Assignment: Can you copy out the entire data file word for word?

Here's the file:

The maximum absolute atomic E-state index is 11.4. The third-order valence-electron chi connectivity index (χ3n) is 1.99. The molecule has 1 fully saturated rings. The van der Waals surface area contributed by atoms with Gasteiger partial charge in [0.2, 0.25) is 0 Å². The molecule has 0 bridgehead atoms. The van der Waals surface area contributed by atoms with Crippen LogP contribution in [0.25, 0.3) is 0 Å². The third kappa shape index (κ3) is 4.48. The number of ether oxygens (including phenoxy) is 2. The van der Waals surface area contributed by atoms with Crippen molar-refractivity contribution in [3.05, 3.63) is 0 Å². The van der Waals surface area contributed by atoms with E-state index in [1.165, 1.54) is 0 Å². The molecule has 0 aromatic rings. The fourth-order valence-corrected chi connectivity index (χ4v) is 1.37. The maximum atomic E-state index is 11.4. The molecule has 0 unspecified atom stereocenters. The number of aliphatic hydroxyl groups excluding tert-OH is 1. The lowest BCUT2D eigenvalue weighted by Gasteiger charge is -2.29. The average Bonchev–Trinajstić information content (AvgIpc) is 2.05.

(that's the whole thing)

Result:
The maximum absolute atomic E-state index is 11.4. The third-order valence-electron chi connectivity index (χ3n) is 1.99. The molecule has 1 fully saturated rings. The van der Waals surface area contributed by atoms with Gasteiger partial charge in [0.2, 0.25) is 0 Å². The molecule has 0 bridgehead atoms. The van der Waals surface area contributed by atoms with Crippen LogP contribution in [0.25, 0.3) is 0 Å². The third kappa shape index (κ3) is 4.48. The number of ether oxygens (including phenoxy) is 2. The van der Waals surface area contributed by atoms with Crippen molar-refractivity contribution in [3.05, 3.63) is 0 Å². The van der Waals surface area contributed by atoms with E-state index in [1.165, 1.54) is 0 Å². The molecule has 0 aromatic rings. The fourth-order valence-corrected chi connectivity index (χ4v) is 1.37. The maximum atomic E-state index is 11.4. The molecule has 0 unspecified atom stereocenters. The number of aliphatic hydroxyl groups excluding tert-OH is 1. The lowest BCUT2D eigenvalue weighted by Gasteiger charge is -2.29. The average Bonchev–Trinajstić information content (AvgIpc) is 2.05.